NFL Commissioner Roger Goodell needs friends, if not a hug. Who responds? Washington Redskins Owner Danny Snyder, a person who is just as unliked as he is right now.
This week, Snyder released the following statement in regards to Goodell:
“Roger Goodell has always had the best interests of football at heart, both on and off the field. We are fortunate to have him as our Commissioner. The entire Washington Redskins organization strongly endorses his efforts to eradicate domestic abuse and the independent investigation into the Ray Rice assault.”
It’s amazing how politics makes strange bedfellows.
Is it really that strange? Think again.
While many have speculated the timing of the release it’s quite obvious. Snyder waited to let some of the smoke clear so that he would have the entire focus on him. And while the Ray Rice investigation is still the watercooler conversation of the moment, Snyder knows that just as soon as the firings end, the investigations close, and the public court of political correctness is satisfied, the cameras will turn back to him – a man who has been fighting against changing the team’s name more this year than ever before.
So instead of waiting for that to happen, Snyder takes to the offense, doing something that many NFL team owners have been hesitant to do (besides Chicago Bears chairman George McCaskey): He’s taking a position for “the establishment”.
Snyder is no fool. At a moment’s notice Goodell could easily turn the tide of the Washington Redskins’ name change battle and it would be over.
Snyder’s support would come as no surprise, based on Goodell’s support for the Redskins:
Consider the following:
· In June 2013, In a letter dated June 5 and sent to the co-chairs of the Congressional Native American Caucus, Goodell gave the NFL’s position on the issue: “The Washington Redskins name has thus from its origin represented a positive meaning distinct from any disparagement that could be viewed in some other context,” writes Goodell. “For the team’s millions of fans and customers, who represent one of America’s most ethnically and geographically diverse fan bases, the name is a unifying force that stands for strength, courage, pride and respect.”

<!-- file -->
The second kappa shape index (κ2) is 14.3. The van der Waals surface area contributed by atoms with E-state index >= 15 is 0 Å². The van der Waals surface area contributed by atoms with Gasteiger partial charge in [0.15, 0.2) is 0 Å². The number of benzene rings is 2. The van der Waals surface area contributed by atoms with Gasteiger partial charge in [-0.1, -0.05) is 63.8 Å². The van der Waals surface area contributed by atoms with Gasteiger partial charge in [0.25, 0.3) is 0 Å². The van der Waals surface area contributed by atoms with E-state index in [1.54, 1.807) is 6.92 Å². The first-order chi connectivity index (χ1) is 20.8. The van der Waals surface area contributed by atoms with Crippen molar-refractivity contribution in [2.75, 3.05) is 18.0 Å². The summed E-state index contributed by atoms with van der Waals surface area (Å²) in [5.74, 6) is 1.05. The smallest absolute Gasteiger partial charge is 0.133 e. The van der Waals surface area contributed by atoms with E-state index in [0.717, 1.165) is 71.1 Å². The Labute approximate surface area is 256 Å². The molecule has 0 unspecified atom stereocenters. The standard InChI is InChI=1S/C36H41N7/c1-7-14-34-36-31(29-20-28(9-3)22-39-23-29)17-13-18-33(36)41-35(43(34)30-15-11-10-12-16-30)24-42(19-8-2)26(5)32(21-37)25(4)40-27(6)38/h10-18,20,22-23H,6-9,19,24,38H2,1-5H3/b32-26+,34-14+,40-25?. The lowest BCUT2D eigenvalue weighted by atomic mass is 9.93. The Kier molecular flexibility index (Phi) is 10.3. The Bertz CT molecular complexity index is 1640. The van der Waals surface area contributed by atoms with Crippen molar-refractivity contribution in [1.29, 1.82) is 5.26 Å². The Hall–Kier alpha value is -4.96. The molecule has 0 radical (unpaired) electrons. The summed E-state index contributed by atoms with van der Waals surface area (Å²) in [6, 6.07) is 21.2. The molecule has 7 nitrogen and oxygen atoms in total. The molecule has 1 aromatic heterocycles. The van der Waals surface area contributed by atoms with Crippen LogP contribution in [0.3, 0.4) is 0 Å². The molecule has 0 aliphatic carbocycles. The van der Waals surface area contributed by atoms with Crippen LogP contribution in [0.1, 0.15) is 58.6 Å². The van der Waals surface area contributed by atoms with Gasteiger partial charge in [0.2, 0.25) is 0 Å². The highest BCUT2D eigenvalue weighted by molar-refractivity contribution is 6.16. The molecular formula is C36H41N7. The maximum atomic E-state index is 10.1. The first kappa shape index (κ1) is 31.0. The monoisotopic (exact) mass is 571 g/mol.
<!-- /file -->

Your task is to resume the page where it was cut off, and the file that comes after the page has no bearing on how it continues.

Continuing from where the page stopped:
Then Goodell centers himself.
· In Sept. 2013 he told NFL.com: “I think they should listen to the people. Fans feel very strongly about the name. The last polling I have of Native Americans, nine out of 10 were not offended by the name. You have to look at listening to people who are offended by it and see if you can address those issues.”
· At a Super Bowl news conference this year he said, the Washington Redskins nickname has been “presented in a way that honors Native Americans.”
These two have more than enough reasons to support one another. At the end of the day, they only have each other. Snyder has weathered the storm thus far. Now he’s just sharing his umbrella with Goodell.
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